1.In terms of energy security and energy transition, the US is double-suppressing Europe. Globally, the U.S. is stepping up its projection of influence in fossil energy distribution regions in an attempt to further control the dominance of energy geopolitics. At the same time, the U.S. is also accelerating its occupation of clean energy markets in the hope of dominating the supply chain.

2.A lack of consensus makes Europe vulnerable and powerless. The different energy structures, different fossil energy import dependencies, and different economic performances of EU member states make them have different preferences for energy and climate policies.

In short, Europe's energy transition is difficult.


Judy Asks: Can Europe Forge a Common China Policy?

By Judy Dempsey (the nonresident senior fellow at Carnegie Europe and editor in chief of Strategic Europe)

From: Carnegie Europe

This article records the different views of a number of European experts, academics, and politicians on the issue, which are summarised below:

1. Europe, or at least the EU, has a common approach to China—one of treating China as either a competitor, partner, or rival depending on the circumstances,which has been proven by the example that Germany managed to push through the Comprehensive Agreement on Investments (CAI) between the EU and China in 2020.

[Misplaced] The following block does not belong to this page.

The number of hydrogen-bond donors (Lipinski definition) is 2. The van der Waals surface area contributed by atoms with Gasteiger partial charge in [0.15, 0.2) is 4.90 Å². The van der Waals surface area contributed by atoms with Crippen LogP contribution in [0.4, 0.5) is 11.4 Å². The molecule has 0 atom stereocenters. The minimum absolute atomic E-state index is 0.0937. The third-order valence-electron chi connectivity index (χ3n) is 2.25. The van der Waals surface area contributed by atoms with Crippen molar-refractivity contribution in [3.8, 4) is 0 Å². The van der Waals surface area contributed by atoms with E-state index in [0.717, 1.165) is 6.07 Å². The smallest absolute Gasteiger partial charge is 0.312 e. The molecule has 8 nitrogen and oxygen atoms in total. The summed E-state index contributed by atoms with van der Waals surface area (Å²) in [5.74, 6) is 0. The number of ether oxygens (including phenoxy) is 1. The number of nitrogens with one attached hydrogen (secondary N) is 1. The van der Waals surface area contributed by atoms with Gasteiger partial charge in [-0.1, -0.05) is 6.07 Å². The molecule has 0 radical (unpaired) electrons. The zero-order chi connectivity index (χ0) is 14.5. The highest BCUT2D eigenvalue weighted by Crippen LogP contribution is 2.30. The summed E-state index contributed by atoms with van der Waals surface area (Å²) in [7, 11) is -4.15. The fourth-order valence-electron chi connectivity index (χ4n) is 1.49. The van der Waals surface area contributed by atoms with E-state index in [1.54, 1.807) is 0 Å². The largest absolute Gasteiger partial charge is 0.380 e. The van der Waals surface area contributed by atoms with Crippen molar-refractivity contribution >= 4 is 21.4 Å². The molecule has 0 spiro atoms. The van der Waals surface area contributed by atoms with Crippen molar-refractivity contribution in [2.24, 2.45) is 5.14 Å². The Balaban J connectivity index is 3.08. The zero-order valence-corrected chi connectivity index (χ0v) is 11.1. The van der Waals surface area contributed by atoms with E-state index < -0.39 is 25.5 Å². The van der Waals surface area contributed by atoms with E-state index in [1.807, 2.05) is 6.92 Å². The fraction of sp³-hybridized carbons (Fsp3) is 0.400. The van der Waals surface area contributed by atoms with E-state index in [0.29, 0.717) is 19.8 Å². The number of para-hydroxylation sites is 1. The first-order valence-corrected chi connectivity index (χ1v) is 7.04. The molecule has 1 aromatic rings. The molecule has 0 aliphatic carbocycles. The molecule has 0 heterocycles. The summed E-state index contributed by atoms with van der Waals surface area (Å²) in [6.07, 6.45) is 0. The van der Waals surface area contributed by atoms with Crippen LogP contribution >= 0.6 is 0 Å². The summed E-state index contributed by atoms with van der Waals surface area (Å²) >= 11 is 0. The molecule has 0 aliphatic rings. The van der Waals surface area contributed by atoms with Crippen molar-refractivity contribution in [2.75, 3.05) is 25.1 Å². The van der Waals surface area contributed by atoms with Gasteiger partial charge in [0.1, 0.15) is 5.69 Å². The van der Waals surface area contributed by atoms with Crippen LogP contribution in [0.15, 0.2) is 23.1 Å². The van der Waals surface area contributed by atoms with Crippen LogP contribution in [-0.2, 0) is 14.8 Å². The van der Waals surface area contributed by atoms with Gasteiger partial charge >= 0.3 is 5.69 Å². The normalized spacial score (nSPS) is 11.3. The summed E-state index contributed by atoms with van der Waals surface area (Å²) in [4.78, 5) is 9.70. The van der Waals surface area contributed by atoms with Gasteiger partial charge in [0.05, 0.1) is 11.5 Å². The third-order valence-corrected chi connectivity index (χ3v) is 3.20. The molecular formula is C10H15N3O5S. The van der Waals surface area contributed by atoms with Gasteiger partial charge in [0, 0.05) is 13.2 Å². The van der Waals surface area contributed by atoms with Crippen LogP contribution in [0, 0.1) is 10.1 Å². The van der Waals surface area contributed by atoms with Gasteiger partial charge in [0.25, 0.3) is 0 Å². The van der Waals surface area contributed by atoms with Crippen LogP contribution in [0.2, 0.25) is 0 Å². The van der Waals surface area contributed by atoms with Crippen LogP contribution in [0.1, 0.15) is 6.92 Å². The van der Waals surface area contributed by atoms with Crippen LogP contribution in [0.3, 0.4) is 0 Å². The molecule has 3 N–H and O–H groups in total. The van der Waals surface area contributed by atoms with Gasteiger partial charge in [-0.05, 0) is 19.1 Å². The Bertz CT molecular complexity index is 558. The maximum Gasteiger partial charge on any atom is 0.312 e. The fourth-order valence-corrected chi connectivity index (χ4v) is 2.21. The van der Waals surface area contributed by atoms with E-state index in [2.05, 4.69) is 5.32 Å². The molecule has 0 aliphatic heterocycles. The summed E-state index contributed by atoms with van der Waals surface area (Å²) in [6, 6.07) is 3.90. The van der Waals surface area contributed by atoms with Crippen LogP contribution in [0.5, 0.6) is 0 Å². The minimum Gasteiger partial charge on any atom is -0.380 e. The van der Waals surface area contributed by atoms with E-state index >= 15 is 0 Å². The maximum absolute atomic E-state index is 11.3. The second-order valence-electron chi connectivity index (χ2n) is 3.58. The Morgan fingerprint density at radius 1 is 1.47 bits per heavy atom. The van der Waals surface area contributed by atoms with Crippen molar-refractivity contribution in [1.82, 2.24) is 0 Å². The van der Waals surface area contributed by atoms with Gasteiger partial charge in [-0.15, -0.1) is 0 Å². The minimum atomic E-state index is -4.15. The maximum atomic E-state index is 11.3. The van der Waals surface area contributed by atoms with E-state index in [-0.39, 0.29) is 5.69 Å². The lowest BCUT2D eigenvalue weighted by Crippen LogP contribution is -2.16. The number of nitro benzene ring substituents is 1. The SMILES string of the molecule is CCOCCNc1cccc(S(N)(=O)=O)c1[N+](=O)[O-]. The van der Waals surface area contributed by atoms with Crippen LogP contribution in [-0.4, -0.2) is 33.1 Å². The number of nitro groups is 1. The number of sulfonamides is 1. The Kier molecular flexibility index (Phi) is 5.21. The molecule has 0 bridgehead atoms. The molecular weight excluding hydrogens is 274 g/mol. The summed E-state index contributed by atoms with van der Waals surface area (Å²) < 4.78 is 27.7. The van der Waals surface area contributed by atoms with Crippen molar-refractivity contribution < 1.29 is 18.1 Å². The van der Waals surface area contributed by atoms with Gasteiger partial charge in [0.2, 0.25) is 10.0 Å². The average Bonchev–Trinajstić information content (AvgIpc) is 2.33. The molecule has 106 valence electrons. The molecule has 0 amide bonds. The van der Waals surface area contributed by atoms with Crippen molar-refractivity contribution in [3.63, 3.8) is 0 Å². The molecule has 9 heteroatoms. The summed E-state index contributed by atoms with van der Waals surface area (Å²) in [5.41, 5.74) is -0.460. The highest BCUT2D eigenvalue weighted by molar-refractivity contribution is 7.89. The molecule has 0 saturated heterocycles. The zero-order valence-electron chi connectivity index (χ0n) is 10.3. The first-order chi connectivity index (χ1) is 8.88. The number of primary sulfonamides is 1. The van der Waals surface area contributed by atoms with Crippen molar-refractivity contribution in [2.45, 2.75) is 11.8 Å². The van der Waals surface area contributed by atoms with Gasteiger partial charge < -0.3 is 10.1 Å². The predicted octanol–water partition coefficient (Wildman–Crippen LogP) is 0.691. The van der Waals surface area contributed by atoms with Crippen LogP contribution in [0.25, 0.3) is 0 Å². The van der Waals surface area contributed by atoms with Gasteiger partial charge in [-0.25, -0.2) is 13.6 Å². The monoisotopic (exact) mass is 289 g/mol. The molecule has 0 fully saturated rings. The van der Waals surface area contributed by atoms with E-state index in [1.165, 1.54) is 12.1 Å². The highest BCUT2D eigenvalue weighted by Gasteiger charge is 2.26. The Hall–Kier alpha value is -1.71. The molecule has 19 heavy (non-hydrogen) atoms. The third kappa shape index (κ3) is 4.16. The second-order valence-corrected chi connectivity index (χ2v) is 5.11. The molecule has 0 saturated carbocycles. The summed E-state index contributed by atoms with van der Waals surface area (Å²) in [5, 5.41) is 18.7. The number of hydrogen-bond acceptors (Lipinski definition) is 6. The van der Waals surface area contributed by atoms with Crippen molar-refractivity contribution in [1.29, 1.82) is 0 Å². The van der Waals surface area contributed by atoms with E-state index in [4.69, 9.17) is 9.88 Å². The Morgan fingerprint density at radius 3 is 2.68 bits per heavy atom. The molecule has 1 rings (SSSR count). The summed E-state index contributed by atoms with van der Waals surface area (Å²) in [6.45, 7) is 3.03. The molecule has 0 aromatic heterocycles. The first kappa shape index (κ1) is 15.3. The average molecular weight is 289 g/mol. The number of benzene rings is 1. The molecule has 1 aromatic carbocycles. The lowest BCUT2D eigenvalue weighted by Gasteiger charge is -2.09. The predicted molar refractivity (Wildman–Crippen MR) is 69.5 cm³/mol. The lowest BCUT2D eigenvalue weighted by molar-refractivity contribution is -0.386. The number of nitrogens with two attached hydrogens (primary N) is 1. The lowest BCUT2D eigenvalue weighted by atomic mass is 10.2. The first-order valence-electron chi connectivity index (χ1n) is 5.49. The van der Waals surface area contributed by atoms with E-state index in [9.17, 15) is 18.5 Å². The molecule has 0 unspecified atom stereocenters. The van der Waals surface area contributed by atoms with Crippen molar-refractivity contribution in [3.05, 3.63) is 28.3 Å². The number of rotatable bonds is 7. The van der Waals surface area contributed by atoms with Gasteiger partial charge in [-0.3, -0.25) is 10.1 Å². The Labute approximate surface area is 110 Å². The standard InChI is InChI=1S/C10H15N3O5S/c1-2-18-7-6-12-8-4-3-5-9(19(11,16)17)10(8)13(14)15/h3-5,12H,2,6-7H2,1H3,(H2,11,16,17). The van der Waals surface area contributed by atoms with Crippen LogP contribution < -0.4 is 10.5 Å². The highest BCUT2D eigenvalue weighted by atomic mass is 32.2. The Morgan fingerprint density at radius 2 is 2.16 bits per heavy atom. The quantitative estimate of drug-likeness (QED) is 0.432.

2. So far, Europeans have made quite some efforts, and not without success, as regards, for instance, the development of trade defence instruments like the Anti-Coercion Instrument, industrial policy tools like the Critical Raw Materials Act, or connectivity initiatives under the Global Gateway umbrella. However, it's still not enough,the series of remarks by French President Macron is a good proof of this. Europeans can build hope on the basis of this obvious fact: getting China right together will determine Europe's role and success in the twenty-first century.

3. The EU is complicated. The EU is not a state; it is a collection of sovereign states that, despite the institutional hype, have not ceded control of their foreign and security policies to the EU, especially when it comes to dealing with an economic giant like China. Some member states cannot even achieve internal unity in their policies towards China, as exemplified by Germany.